The Blog of the Jerusalem Open House

Homophobia, not homosexuality, is the problem

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During my first weekend in Israel, I had the pleasure of attending the Tel Aviv Pride Parade. The day was a flurry of rainbows and Madonna, of shirtless men and drag queens, that culminated in a beach party full of fabulousness.  Everyone marched and danced through the city without a shred of shame and it was easy to see why Tel Aviv was voted the world’s best gay city in the 2011 American Airlines competition. Unfortunately, the openness of Tel Aviv, at least as it was expressed at the parade, doesn’t extend throughout all of Israel.


Last week, Knesset Member Anastassia Michaeli came out with a series of incredibly offensive and misguided remarks about the LGBTQ community. (Read more about it here:,7340,L-4242382,00.html) She claimed that homosexual people are “miserable” and “commit suicide by the age of 40.” Michaeli also declared that all homosexuals were victims of sexual abuse as children.

While I have a strong grasp on the American struggle with politics and rights for the gay community, I knew very little about the situation of Israeli politics before I came here. And despite having the “world’s best gay city,” it seems that much is not different at all. It is appalling to so many of us that a person with political power can come out with such hateful and close-minded remarks.

MK Michaeli is correct in saying that suicide is a troubling problem within the gay community. According to the 2007 Massachusetts Youth Risk Survey, LGBTQ youth are up to four times more likely to attempt suicide than heterosexual youth. However, I believe JOH executive director Elinor Sidi said it best: “Homophobia, transphobia, violence, and discrimination lead to depression…and even suicide.” Again, it is homophobia, not homosexuality, that is the problem. When people, whether it be peers or parents or politicians, are constantly communicating that it is shameful and disgusting to be gay, these words are internalized and can result in troubling emotional distress. It is for this reason that the Jerusalem Open House is so crucially important to Jerusalem and Israel at large. JOH espouses a message of not only tolerance, but acceptance, and supports and advocates for those who live in a country where even their elected officials spread messages of hate.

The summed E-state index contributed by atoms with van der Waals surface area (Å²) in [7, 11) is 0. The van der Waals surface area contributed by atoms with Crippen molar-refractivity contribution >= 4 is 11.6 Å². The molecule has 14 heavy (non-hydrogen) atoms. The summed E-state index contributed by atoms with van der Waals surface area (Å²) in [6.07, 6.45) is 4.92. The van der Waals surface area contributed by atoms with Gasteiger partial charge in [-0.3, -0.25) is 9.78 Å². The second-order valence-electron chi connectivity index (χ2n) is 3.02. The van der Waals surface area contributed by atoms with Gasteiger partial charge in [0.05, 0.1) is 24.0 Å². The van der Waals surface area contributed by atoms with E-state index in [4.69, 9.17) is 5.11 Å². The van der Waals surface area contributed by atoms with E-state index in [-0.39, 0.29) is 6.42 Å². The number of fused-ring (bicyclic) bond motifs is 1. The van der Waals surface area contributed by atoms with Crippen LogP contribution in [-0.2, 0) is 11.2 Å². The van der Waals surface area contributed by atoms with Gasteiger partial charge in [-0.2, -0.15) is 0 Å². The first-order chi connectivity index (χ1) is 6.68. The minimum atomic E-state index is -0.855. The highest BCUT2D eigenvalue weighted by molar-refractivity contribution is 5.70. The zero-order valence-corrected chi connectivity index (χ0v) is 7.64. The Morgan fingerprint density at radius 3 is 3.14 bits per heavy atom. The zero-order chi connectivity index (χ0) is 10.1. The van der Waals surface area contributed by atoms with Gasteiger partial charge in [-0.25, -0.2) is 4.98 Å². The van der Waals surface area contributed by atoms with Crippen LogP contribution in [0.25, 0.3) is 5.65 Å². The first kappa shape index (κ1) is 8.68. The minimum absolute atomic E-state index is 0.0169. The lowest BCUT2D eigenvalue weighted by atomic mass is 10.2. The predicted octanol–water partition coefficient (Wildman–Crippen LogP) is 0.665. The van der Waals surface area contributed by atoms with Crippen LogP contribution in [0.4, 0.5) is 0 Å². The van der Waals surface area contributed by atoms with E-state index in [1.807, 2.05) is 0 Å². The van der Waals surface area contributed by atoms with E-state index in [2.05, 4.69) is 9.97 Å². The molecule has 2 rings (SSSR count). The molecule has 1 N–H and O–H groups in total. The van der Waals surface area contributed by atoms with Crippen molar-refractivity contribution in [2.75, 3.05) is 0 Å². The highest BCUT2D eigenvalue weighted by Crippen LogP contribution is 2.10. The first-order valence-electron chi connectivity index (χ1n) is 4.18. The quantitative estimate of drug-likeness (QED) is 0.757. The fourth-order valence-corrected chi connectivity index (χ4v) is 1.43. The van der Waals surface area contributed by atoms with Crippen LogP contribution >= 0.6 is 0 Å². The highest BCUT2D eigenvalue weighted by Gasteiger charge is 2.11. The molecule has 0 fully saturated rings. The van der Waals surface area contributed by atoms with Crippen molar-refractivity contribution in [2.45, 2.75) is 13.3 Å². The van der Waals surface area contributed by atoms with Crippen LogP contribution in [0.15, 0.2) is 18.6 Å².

The Jerusalem Open House extends an open invitation to MK Michaeli to visit our center and truly learn about the realities of the gay community.  Bejamin Franklin said, “Being ignorant is not so much a shame, as being unwilling to learn.” And if MK Michaeli makes the effort to educate herself, I think she will find not a group of depressed 40 year-olds, but a diverse community of people with partners they love who have truly found happiness.



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